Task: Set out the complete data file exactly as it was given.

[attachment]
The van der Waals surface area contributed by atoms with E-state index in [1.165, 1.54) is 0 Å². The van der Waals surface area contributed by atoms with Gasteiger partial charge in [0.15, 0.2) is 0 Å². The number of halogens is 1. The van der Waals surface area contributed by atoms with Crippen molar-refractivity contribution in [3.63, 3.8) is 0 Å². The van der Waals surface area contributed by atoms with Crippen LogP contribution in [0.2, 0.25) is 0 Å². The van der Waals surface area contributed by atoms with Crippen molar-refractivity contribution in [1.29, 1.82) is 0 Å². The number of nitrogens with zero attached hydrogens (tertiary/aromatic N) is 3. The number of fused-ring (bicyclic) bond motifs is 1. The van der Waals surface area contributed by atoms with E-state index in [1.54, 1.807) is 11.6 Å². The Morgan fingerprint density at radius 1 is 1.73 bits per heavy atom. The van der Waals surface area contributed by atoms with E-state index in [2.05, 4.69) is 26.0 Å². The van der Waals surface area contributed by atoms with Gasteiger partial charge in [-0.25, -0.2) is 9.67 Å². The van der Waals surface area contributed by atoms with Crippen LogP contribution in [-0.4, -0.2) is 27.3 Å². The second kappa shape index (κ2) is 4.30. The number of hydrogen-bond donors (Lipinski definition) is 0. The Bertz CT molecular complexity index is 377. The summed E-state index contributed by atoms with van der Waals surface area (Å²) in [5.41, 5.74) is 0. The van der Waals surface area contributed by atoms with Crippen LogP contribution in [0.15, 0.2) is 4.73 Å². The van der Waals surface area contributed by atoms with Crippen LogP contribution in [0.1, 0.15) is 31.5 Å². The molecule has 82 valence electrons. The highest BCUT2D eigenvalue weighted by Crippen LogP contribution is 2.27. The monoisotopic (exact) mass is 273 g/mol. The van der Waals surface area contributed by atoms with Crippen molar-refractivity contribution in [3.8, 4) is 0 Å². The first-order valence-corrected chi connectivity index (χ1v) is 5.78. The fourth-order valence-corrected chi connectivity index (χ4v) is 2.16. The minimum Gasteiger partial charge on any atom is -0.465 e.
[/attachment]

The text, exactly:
The van der Waals surface area contributed by atoms with E-state index in [1.165, 1.54) is 0 Å². The van der Waals surface area contributed by atoms with Gasteiger partial charge in [0.15, 0.2) is 0 Å². The number of halogens is 1. The van der Waals surface area contributed by atoms with Crippen molar-refractivity contribution in [3.63, 3.8) is 0 Å². The van der Waals surface area contributed by atoms with Crippen LogP contribution in [0.2, 0.25) is 0 Å². The van der Waals surface area contributed by atoms with Crippen molar-refractivity contribution in [1.29, 1.82) is 0 Å². The number of nitrogens with zero attached hydrogens (tertiary/aromatic N) is 3. The number of fused-ring (bicyclic) bond motifs is 1. The van der Waals surface area contributed by atoms with E-state index in [1.54, 1.807) is 11.6 Å². The Morgan fingerprint density at radius 1 is 1.73 bits per heavy atom. The van der Waals surface area contributed by atoms with E-state index in [2.05, 4.69) is 26.0 Å². The van der Waals surface area contributed by atoms with Gasteiger partial charge in [-0.25, -0.2) is 9.67 Å². The van der Waals surface area contributed by atoms with Crippen LogP contribution in [-0.4, -0.2) is 27.3 Å². The second kappa shape index (κ2) is 4.30. The number of hydrogen-bond donors (Lipinski definition) is 0. The Bertz CT molecular complexity index is 377. The summed E-state index contributed by atoms with van der Waals surface area (Å²) in [5.41, 5.74) is 0. The van der Waals surface area contributed by atoms with Crippen LogP contribution in [0.15, 0.2) is 4.73 Å². The van der Waals surface area contributed by atoms with Crippen LogP contribution in [0.1, 0.15) is 31.5 Å². The molecule has 82 valence electrons. The highest BCUT2D eigenvalue weighted by Crippen LogP contribution is 2.27. The monoisotopic (exact) mass is 273 g/mol. The van der Waals surface area contributed by atoms with Crippen molar-refractivity contribution in [3.8, 4) is 0 Å². The first-order valence-corrected chi connectivity index (χ1v) is 5.78. The fourth-order valence-corrected chi connectivity index (χ4v) is 2.16. The minimum Gasteiger partial charge on any atom is -0.465 e.